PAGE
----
Howard Dean Taking Pot Shots

This is a partial transcript from "The Beltway Boys," on July 29, 2006, that has been edited for clarity.

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FRED BARNES, CO-HOST: Time for the "Ups and Downs" for the week.

Up: Iraqi Prime Minister Nouri al-Maliki. He managed to sidestep controversy over his comments condemning Israel with his passionate speech to Congress, asking the U.S. to stand by Iraq and its fight against terror.

Here's a sample.


NOURI AL-MALIKI, IRAQI PRIME MINISTER (through translator): Confronting and dealing with this challenge is the responsibility of every liberal democracy that values its freedom. Iraq is the battle that will determine the war.


MORT KONDRACKE, CO-HOST: I thought Maliki's speech was really eloquent. And it sort of reminded you of President Bush's second inaugural. And he went on to say in that very quote there that if the forces of democracy can prevail in Iraq, that the cause of terrorism, which he described as "the impostors of Islam," will be defeated everywhere.

What he didn't do though was to give assurances that U.S. forces and Iraqi forces can get Baghdad under control. And as you pointed out, the foreign minister said, they've got until December to bring it about, or else the people in Iraq are going to lose faith. And they're going to start yearning for a strong man of the Saddam Hussein variety. Not Saddam Hussein, obviously.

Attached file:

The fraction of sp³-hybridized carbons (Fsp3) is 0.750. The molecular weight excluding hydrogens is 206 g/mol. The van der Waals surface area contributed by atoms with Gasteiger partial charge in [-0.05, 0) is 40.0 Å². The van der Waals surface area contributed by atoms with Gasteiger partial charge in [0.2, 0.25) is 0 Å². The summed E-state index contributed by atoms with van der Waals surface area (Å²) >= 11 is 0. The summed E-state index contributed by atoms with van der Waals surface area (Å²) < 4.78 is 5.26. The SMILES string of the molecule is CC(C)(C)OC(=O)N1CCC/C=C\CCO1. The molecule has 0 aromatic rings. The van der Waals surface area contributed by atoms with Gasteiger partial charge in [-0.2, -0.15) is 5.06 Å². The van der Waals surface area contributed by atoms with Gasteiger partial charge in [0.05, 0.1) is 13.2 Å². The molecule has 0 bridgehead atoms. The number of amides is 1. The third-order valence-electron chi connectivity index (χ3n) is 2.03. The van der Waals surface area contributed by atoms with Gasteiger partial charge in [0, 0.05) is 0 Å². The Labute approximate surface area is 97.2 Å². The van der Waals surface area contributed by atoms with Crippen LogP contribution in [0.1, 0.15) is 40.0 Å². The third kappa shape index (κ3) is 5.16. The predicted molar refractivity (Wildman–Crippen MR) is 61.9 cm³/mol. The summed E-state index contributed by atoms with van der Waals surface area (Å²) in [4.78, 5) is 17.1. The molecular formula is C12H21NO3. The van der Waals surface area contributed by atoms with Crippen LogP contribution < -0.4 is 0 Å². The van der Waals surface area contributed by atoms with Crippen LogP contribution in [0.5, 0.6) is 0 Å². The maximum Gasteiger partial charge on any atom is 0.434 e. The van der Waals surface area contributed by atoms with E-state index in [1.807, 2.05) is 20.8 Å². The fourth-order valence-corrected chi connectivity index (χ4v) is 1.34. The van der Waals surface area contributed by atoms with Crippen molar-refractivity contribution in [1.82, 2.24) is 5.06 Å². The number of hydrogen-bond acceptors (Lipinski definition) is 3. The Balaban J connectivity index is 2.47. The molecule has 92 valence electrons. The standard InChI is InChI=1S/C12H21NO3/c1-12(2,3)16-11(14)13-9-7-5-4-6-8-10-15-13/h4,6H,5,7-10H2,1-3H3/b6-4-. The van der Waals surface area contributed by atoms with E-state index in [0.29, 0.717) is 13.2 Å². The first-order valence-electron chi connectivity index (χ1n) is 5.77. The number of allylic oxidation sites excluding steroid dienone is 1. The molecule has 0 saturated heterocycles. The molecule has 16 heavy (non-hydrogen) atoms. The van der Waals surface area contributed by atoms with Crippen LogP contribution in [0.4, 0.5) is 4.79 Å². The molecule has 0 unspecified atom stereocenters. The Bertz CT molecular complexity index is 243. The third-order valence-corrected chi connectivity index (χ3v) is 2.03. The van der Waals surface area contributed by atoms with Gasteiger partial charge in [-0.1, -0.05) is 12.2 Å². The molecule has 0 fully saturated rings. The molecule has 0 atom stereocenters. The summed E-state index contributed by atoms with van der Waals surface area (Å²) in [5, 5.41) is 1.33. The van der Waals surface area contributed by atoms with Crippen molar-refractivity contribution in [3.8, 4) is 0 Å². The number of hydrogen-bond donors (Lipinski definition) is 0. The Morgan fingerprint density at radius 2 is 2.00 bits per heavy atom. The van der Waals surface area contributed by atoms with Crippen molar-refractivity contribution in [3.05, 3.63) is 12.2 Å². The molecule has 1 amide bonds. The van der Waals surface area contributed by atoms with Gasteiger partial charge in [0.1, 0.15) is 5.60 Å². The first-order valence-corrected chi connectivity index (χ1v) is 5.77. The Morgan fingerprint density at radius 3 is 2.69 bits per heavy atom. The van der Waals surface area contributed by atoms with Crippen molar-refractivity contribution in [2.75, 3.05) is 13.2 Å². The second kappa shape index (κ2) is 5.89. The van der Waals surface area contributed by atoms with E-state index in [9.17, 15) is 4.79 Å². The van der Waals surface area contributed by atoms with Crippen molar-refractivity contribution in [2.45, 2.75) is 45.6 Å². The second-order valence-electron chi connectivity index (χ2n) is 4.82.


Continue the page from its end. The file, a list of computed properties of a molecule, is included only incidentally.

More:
But, you know, Baghdad is the whole ballgame. And the United States and the Iraqis are going to increase forces there, which will help some. But the Iraqi force has got to be a lot more aggressive.

BARNES: Yes, they do have to be a lot more aggressive.

But, look how could Maliki give assurances? I mean, he doesn't know. He already had one plan over the last couple of months, which…

KONDRACKE: Didn't work.

BARNES: It didn't work. What was it? Operation Forward Together.


BARNES: Maybe it didn't work because it had such a lousy name. It’s hard to remember or even say.

But, look, he did a couple other things that were really the right thing to do in the United States. Americans love foreign leaders who like America.

And here's a guy that, you know, he went down to Fort Belvoir, south of Washington, and talked to military families, and expressed such gratitude there for, you know, sending their sons and husbands overseas to fight in Iraq.

I mean, gratitude is important in this case, because we hear so much other stuff from around the Middle East and even Iraq, where that parliament -- the speaker of the parliament, a Sunni Muslim, said, you know, they ought to erect monuments for all the Iraqis who've killed American soldiers. That's not the way to win friends and maintain American support.

But Maliki, everything he did I thought helped.

KONDRACKE: Yes, the foreign minister denounced that.


KONDRACKE: The speaker of the parliament.

Down: Democratic National Chairman Howard Dean. Get this: he called Iraqi Prime Minister Maliki an anti-Semite, and he compared Republican Senate candidate to Joseph Stalin. And then he called for an end to divisiveness in politics.

Here's Dean this week taking a whack at Florida Senate candidate Republican Katherine Harris.